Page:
No. Less than toll quality isn't a VoIP metric for enterprise or carriers (Big Iron) or the softswitch world either. VoIP as a whole - is improving- at least so says the media. :) Call quality is moving away from what we do for example with software and an appliance to watch voice packets, equipment, and other things... to embedded monitoring call quality within the software itself reporting back across the network. This is significant in when it becomes the norm--- then less expensive solutions to monitor, packet shape, and direct voice packets to their final destinations on time will notably change quality, MOS scores, etc. Who can afford the existing tools other than Big Iron and L-Enterprise ?

(Q)If poor voice quality continues can this cause a backlash against VoIP and a return to Big Iron for some companies?

Not likely. Too much is already invested and proven in the way of the carriers successfully delivery VoIP traffic without the end-user knowing they are in fact on a VoIP segment or call. Ethernet Layer 2 provides a slightly cheaper method of delivery over TDM and since cost is always a factor and as "techniques" improve so will delivery. It isn't likely that a "pull out" will occur.

(Q)What can be done to raise VoIP voice quality to toll grade?

It depends upon which audience is addressed. From where I sit:

1) Training - Certification - Field Experience by those implementing VoIP;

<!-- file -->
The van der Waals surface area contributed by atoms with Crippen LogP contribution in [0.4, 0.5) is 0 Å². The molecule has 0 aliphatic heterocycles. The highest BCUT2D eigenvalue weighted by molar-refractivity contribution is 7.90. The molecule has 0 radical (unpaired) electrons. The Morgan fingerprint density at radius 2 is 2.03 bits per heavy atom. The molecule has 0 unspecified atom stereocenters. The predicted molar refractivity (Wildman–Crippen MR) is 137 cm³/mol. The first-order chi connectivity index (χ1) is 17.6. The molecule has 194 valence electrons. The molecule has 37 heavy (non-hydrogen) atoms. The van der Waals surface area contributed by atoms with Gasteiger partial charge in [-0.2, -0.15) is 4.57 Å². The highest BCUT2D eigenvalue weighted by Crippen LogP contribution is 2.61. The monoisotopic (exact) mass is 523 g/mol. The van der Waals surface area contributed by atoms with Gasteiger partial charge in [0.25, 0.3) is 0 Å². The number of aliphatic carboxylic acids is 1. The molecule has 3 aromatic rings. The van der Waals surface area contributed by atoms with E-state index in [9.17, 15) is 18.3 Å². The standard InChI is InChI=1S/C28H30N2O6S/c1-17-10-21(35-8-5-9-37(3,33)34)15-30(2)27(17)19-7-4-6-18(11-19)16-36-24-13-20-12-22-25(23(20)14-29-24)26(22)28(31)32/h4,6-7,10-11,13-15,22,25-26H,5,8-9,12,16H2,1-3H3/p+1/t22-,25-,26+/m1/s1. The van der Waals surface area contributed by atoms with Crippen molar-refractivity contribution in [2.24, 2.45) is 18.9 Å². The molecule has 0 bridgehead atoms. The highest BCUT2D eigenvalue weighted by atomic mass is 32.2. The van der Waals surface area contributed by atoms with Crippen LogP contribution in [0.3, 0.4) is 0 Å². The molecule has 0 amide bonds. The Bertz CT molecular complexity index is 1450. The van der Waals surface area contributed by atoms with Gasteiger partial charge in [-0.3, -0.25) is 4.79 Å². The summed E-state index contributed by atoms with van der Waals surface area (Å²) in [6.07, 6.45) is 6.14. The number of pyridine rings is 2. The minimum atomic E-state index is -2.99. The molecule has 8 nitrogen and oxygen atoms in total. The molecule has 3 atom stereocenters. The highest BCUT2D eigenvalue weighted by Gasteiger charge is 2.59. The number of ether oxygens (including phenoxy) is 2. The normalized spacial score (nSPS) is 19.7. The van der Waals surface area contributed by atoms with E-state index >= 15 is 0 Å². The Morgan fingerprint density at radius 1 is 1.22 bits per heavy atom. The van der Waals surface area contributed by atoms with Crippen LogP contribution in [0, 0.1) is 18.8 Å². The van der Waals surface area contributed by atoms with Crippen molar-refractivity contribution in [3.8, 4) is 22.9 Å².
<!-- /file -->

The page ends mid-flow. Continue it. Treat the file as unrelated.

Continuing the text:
2) Metrics that measure not just MOS but the actual voice packets for jitter, latency, etc and then accountability in the missions of those making the decisions- did we achieve our objective and what were the true costs in doing so and how did it impact us?

3) Timing - hardware isn't getting worse, it's getting better. (That's a fact) The industry is in a learning curve- one that's not going to become stagnant because deliverying VoIP in any form factor is challenging- it's not for those faint of heart. (Implementers)

4) User Expectations - this is one of the greatest failures not just in VoIP but delivery of any telecom / IT service or solution. The expectations are not set and there is a consistent failure of "the meeting of the minds."

5) Benchmarking vs. Hook-Line-Sinker - instead of ramping an entire effort for VoIP cutovers - organizations need to set some bench marking in place first. The temptation to go big vs small because the leaders within the organization need to score a big hit (cost savings).

6) QoS, access, transport, infrastructure - these all apply to any user of VoIP.

Before jumping in, catch up and get into more specifics about what is wanted, methods of delivery, metrics, how VoIP is planned before inking a deal or making a change with someone promising them something better, faster, cheaper - as with anything.

VoIP is here to stay. Sink, swim, or paddle - it's rewarding, it's a beast to manage, challenging and very rewarding for those who are prepared.